Introduction to ThymeLeaf - Integration with Spring Boot

Introduction

For the previous big project I have done for myself, I used Spring Boot, packaged the application as a war file so that it can use TagLib. The project is a success. There is an unsolved issue. The TagLib jar file throws an exception when running under Java 9 or above. There is no replacement jars that solves this problem. I love TagLib and the template, and modularization of the html pieces. If this jar is going to give me trouble down the road, I need to have a solution for it.

The solution is ThymeLeaf. It came out sometime in 201x. I don't remember when. I didn't care to learn because I can use TagLib for all the design I needed to do. For any framework, I can use 10% of its capability to solve 95% of all the problem at hand. It was a handy skill. Now that TagLib is going to be a problem, it is time to switch to ThymeLeaf. This is part of evolution.

For this tutorial, I like to discuss how to setup a Spring Boot application that incorporate ThymeLeaf library, how to create re-usable pieces and use them on the actual pages. This tutorial will also discuss the three basic attributes that can solve the most common design problems.

The Maven POM File

The Maven POM file for the sample project is the standard Spring Boot project, using the Spring Boot starter parent as its parent.

To compile and package the application, the Maven POM file should have the following two dependencies:

<dependencies>
  <dependency>
      <groupId>org.springframework.boot</groupId>
      <artifactId>spring-boot-starter-web</artifactId>
  </dependency>
  <dependency>
      <groupId>org.springframework.boot</groupId>
      <artifactId>spring-boot-starter-thymeleaf</artifactId>
  </dependency>
</dependencies>

The first dependency is the Spring Boot starter for web application. It takes care of the most of the bootstrap of constructing a simple web application.

The second dependency is the ThymeLeaf integration with Spring Boot. It takes care of the configuration of ThymeLeaf page rendering within the application.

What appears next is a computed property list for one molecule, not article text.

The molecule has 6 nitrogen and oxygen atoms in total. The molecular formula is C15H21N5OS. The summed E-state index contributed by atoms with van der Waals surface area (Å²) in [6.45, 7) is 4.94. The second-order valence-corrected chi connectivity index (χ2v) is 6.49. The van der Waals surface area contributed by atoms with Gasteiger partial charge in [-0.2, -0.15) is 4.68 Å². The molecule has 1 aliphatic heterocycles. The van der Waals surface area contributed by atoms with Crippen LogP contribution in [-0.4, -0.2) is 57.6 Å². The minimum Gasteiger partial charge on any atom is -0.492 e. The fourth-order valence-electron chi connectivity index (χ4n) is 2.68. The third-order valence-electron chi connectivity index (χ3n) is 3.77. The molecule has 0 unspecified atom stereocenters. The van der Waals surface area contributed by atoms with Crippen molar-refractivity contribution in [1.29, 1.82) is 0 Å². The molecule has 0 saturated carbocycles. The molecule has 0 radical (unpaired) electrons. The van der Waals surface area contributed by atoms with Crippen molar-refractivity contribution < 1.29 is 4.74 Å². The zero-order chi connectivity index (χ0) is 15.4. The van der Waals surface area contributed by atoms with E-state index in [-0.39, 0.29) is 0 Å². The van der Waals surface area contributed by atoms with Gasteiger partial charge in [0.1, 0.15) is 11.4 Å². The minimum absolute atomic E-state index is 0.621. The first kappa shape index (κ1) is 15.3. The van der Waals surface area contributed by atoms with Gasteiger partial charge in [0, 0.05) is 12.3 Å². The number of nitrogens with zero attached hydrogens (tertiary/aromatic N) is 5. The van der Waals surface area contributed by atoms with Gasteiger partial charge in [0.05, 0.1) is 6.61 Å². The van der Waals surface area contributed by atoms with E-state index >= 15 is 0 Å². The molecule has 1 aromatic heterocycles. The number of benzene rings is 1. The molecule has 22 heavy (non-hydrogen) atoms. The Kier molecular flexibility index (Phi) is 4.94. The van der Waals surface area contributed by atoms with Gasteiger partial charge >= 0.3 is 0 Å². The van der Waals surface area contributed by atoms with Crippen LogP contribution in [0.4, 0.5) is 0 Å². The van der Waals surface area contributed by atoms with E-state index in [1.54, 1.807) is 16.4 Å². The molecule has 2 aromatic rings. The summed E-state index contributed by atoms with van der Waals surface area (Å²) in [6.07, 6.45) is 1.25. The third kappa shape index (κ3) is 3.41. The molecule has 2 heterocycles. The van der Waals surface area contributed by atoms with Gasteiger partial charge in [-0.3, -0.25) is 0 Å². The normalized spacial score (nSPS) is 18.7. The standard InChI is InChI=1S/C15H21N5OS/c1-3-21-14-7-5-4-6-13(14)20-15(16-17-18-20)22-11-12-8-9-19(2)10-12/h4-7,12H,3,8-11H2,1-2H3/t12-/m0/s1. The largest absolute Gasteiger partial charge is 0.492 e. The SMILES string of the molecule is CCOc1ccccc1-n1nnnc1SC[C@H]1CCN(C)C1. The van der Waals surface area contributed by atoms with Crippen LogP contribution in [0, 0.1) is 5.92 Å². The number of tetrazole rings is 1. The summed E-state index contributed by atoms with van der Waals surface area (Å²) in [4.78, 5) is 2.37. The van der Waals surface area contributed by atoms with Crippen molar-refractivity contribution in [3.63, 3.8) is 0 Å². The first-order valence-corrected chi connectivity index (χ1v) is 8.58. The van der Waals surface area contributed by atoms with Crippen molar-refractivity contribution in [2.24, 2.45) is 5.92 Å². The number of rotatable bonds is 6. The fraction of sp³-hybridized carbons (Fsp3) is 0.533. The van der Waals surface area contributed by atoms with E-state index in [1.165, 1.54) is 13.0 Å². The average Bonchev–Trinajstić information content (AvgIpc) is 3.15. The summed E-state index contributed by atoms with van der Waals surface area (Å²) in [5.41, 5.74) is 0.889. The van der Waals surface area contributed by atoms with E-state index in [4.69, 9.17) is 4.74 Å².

With these two jars, the hard part of setting up the Spring configuration so that the application can run is all taken care. It saved a lot of time for programmers.

Prject Folder Structure

For this project, I used the same project file structure as before. The Java files are located in the sub-folder under folder src/main/java/. The html page template files are located in src/main/resources/templates. The fragments used by the ThymeLeaf templates are located in src/main/resources/templates/parts. And the static files such as CSS and JavaScript files are located in sub-folders of src/main/resources/static/

These folder locations are based on default configuration. I am sure I can change these locations in the application.properties file. These can be found online by search.

The Java Code

In order to run this sample application, only two java files are needed. One is the main entry, App.java. The other file is the controller class file called IndexController.java.

The main entry file looks like this:

package org.hanbo.spring.sample;

import org.springframework.boot.SpringApplication;
import org.springframework.boot.autoconfigure.SpringBootApplication;

@SpringBootApplication
public class App
{
   public static void main(String[] args)
   {
      SpringApplication.run(App.class, args);
   }
}

This is the typical way of starting an Spring Web application using Spring Boot. In order to make the application more feature rich, I an add some more annotations, but for a simple example application, this is enough to get the application going.

The other file is the controller class. Inside, there are two methods, each method is used to handle the HTTP request:

package org.hanbo.spring.sample.controllers;

import java.util.ArrayList;
import java.util.List;

import org.springframework.stereotype.Controller;
import org.springframework.web.bind.annotation.RequestMapping;
import org.springframework.web.bind.annotation.RequestMethod;
import org.springframework.web.servlet.ModelAndView;

@Controller
public class IndexController
{
   @RequestMapping(value="/", method=RequestMethod.GET)
   public String home()
   {
      final String retVal = "redirect:/mixedup";
      
      return retVal;
   }

   @RequestMapping(value="/mixedup", method=RequestMethod.GET)
   public ModelAndView mixedup()
   {
      List<String> items = new ArrayList<String>();
      items.add("Simple Item 1");
      items.add("Simple Item 2");
      items.add("Simple Item 3");
      items.add("Simple Item 4");
      items.add("Simple Item 5");
      
      ModelAndView retVal = new ModelAndView();
      retVal.setViewName("mixedup");
      retVal.addObject("siteName", "Thymeleaf Sample");
      retVal.addObject("listTitle",
         "<span style=\"color: green;\">A Test Unordered List</span>");
      retVal.addObject("items", items);
      retVal.addObject("conditionVal", 5);
      
      return retVal;